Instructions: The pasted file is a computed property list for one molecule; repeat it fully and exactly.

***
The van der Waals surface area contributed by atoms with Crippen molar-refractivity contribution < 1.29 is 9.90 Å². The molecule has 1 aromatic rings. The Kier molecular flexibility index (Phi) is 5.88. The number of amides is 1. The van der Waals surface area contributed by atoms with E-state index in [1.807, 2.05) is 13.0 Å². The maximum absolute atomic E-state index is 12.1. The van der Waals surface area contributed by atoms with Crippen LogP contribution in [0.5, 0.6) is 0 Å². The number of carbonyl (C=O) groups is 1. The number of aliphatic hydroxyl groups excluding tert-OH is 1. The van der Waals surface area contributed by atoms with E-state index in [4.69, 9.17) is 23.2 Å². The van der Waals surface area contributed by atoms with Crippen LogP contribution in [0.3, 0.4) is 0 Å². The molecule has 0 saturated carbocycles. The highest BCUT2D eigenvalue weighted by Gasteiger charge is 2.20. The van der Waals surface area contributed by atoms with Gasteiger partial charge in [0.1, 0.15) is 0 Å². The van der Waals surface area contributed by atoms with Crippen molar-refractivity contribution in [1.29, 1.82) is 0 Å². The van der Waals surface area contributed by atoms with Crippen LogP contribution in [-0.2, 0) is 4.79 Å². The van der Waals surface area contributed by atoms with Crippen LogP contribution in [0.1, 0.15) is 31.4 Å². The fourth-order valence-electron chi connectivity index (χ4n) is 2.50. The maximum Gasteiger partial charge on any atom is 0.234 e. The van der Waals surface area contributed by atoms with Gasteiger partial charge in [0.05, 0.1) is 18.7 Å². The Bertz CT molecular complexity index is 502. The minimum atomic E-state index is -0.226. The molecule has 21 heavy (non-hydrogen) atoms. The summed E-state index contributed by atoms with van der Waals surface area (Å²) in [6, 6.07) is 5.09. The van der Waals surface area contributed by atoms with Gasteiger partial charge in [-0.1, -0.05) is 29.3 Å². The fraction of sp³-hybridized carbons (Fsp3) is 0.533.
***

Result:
The van der Waals surface area contributed by atoms with Crippen molar-refractivity contribution < 1.29 is 9.90 Å². The molecule has 1 aromatic rings. The Kier molecular flexibility index (Phi) is 5.88. The number of amides is 1. The van der Waals surface area contributed by atoms with E-state index in [1.807, 2.05) is 13.0 Å². The maximum absolute atomic E-state index is 12.1. The van der Waals surface area contributed by atoms with Crippen LogP contribution in [0.5, 0.6) is 0 Å². The number of carbonyl (C=O) groups is 1. The number of aliphatic hydroxyl groups excluding tert-OH is 1. The van der Waals surface area contributed by atoms with E-state index in [4.69, 9.17) is 23.2 Å². The van der Waals surface area contributed by atoms with Crippen LogP contribution in [0.3, 0.4) is 0 Å². The molecule has 0 saturated carbocycles. The highest BCUT2D eigenvalue weighted by Gasteiger charge is 2.20. The van der Waals surface area contributed by atoms with Gasteiger partial charge in [0.1, 0.15) is 0 Å². The van der Waals surface area contributed by atoms with Crippen molar-refractivity contribution in [1.29, 1.82) is 0 Å². The van der Waals surface area contributed by atoms with Crippen LogP contribution in [-0.2, 0) is 4.79 Å². The van der Waals surface area contributed by atoms with Crippen LogP contribution in [0.1, 0.15) is 31.4 Å². The fourth-order valence-electron chi connectivity index (χ4n) is 2.50. The maximum Gasteiger partial charge on any atom is 0.234 e. The van der Waals surface area contributed by atoms with Gasteiger partial charge in [0.05, 0.1) is 18.7 Å². The Bertz CT molecular complexity index is 502. The minimum atomic E-state index is -0.226. The molecule has 21 heavy (non-hydrogen) atoms. The summed E-state index contributed by atoms with van der Waals surface area (Å²) in [6, 6.07) is 5.09. The van der Waals surface area contributed by atoms with Gasteiger partial charge in [-0.1, -0.05) is 29.3 Å². The fraction of sp³-hybridized carbons (Fsp3) is 0.533.